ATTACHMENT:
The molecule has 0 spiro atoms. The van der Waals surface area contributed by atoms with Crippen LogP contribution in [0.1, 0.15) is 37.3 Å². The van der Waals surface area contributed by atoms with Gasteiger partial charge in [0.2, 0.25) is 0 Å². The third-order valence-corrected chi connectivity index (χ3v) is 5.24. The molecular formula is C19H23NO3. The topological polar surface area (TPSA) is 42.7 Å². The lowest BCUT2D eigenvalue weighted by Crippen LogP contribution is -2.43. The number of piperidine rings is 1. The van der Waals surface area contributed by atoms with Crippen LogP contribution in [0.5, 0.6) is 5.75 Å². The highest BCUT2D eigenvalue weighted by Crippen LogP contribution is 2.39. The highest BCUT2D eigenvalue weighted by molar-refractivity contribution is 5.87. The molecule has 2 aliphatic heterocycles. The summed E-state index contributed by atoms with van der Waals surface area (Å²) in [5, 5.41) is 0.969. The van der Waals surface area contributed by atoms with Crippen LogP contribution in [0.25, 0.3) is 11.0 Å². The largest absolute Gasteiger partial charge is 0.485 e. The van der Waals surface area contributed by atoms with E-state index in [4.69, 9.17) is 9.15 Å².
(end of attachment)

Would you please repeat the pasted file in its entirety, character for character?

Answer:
The molecule has 0 spiro atoms. The van der Waals surface area contributed by atoms with Crippen LogP contribution in [0.1, 0.15) is 37.3 Å². The van der Waals surface area contributed by atoms with Gasteiger partial charge in [0.2, 0.25) is 0 Å². The third-order valence-corrected chi connectivity index (χ3v) is 5.24. The molecular formula is C19H23NO3. The topological polar surface area (TPSA) is 42.7 Å². The lowest BCUT2D eigenvalue weighted by Crippen LogP contribution is -2.43. The number of piperidine rings is 1. The van der Waals surface area contributed by atoms with Crippen LogP contribution in [0.5, 0.6) is 5.75 Å². The highest BCUT2D eigenvalue weighted by Crippen LogP contribution is 2.39. The highest BCUT2D eigenvalue weighted by molar-refractivity contribution is 5.87. The molecule has 2 aliphatic heterocycles. The summed E-state index contributed by atoms with van der Waals surface area (Å²) in [5, 5.41) is 0.969. The van der Waals surface area contributed by atoms with Crippen LogP contribution in [0.25, 0.3) is 11.0 Å². The largest absolute Gasteiger partial charge is 0.485 e. The van der Waals surface area contributed by atoms with E-state index in [4.69, 9.17) is 9.15 Å².